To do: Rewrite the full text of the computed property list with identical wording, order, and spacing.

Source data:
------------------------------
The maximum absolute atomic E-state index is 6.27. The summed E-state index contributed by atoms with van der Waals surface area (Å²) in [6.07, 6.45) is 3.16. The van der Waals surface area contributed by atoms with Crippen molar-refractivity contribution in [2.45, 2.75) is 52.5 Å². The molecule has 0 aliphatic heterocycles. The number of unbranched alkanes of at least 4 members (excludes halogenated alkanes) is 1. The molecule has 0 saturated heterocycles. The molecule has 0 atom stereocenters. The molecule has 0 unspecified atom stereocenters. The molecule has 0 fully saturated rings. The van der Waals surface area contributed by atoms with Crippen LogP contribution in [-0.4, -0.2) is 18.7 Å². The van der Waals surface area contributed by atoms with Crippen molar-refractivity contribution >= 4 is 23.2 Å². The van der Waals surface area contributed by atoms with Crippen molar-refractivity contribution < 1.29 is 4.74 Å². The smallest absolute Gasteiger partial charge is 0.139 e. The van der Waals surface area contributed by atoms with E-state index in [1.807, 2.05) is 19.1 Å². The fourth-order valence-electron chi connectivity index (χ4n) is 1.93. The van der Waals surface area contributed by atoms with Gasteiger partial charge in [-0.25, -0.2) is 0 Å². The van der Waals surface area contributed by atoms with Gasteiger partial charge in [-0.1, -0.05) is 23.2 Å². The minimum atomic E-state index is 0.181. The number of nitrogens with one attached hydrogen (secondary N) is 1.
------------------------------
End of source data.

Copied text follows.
The maximum absolute atomic E-state index is 6.27. The summed E-state index contributed by atoms with van der Waals surface area (Å²) in [6.07, 6.45) is 3.16. The van der Waals surface area contributed by atoms with Crippen molar-refractivity contribution in [2.45, 2.75) is 52.5 Å². The molecule has 0 aliphatic heterocycles. The number of unbranched alkanes of at least 4 members (excludes halogenated alkanes) is 1. The molecule has 0 saturated heterocycles. The molecule has 0 atom stereocenters. The molecule has 0 unspecified atom stereocenters. The molecule has 0 fully saturated rings. The van der Waals surface area contributed by atoms with Crippen LogP contribution in [-0.4, -0.2) is 18.7 Å². The van der Waals surface area contributed by atoms with Crippen molar-refractivity contribution >= 4 is 23.2 Å². The van der Waals surface area contributed by atoms with Crippen molar-refractivity contribution < 1.29 is 4.74 Å². The smallest absolute Gasteiger partial charge is 0.139 e. The van der Waals surface area contributed by atoms with E-state index in [1.807, 2.05) is 19.1 Å². The fourth-order valence-electron chi connectivity index (χ4n) is 1.93. The van der Waals surface area contributed by atoms with Gasteiger partial charge in [-0.25, -0.2) is 0 Å². The van der Waals surface area contributed by atoms with Gasteiger partial charge in [-0.1, -0.05) is 23.2 Å². The minimum atomic E-state index is 0.181. The number of nitrogens with one attached hydrogen (secondary N) is 1.